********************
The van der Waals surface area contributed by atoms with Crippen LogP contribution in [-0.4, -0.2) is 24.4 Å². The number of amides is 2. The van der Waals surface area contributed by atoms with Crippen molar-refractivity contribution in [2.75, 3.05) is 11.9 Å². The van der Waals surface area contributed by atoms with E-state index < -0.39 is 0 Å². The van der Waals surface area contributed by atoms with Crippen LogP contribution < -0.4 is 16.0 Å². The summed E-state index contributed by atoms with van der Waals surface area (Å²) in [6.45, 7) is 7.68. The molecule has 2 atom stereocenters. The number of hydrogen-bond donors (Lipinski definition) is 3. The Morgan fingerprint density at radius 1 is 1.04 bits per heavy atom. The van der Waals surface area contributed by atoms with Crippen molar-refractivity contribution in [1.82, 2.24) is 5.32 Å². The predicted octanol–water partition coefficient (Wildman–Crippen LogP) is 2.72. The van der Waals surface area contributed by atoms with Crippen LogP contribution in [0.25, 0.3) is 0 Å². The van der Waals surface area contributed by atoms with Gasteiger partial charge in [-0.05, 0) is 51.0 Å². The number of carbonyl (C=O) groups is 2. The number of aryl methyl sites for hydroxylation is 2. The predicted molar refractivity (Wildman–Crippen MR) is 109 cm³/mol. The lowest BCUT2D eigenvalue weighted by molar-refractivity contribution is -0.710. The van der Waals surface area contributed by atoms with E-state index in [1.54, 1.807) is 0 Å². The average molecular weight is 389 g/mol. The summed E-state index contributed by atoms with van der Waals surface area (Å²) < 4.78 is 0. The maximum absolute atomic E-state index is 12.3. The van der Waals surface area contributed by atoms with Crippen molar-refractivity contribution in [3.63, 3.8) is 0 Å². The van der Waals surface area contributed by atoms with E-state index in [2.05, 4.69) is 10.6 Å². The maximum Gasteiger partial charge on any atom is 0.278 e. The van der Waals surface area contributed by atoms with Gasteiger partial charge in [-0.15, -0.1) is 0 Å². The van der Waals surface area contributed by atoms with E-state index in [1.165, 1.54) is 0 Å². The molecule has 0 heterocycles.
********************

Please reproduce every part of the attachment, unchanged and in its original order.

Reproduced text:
The van der Waals surface area contributed by atoms with Crippen LogP contribution in [-0.4, -0.2) is 24.4 Å². The number of amides is 2. The van der Waals surface area contributed by atoms with Crippen molar-refractivity contribution in [2.75, 3.05) is 11.9 Å². The van der Waals surface area contributed by atoms with E-state index < -0.39 is 0 Å². The van der Waals surface area contributed by atoms with Crippen LogP contribution < -0.4 is 16.0 Å². The summed E-state index contributed by atoms with van der Waals surface area (Å²) in [6.45, 7) is 7.68. The molecule has 2 atom stereocenters. The number of hydrogen-bond donors (Lipinski definition) is 3. The Morgan fingerprint density at radius 1 is 1.04 bits per heavy atom. The van der Waals surface area contributed by atoms with Crippen molar-refractivity contribution in [1.82, 2.24) is 5.32 Å². The predicted octanol–water partition coefficient (Wildman–Crippen LogP) is 2.72. The van der Waals surface area contributed by atoms with Crippen LogP contribution in [0.25, 0.3) is 0 Å². The van der Waals surface area contributed by atoms with Gasteiger partial charge in [-0.05, 0) is 51.0 Å². The number of carbonyl (C=O) groups is 2. The number of aryl methyl sites for hydroxylation is 2. The predicted molar refractivity (Wildman–Crippen MR) is 109 cm³/mol. The lowest BCUT2D eigenvalue weighted by molar-refractivity contribution is -0.710. The van der Waals surface area contributed by atoms with E-state index in [1.54, 1.807) is 0 Å². The average molecular weight is 389 g/mol. The summed E-state index contributed by atoms with van der Waals surface area (Å²) < 4.78 is 0. The maximum absolute atomic E-state index is 12.3. The van der Waals surface area contributed by atoms with Crippen molar-refractivity contribution in [3.63, 3.8) is 0 Å². The van der Waals surface area contributed by atoms with E-state index in [2.05, 4.69) is 10.6 Å². The maximum Gasteiger partial charge on any atom is 0.278 e. The van der Waals surface area contributed by atoms with Gasteiger partial charge in [-0.15, -0.1) is 0 Å². The van der Waals surface area contributed by atoms with E-state index in [1.165, 1.54) is 0 Å². The molecule has 0 heterocycles.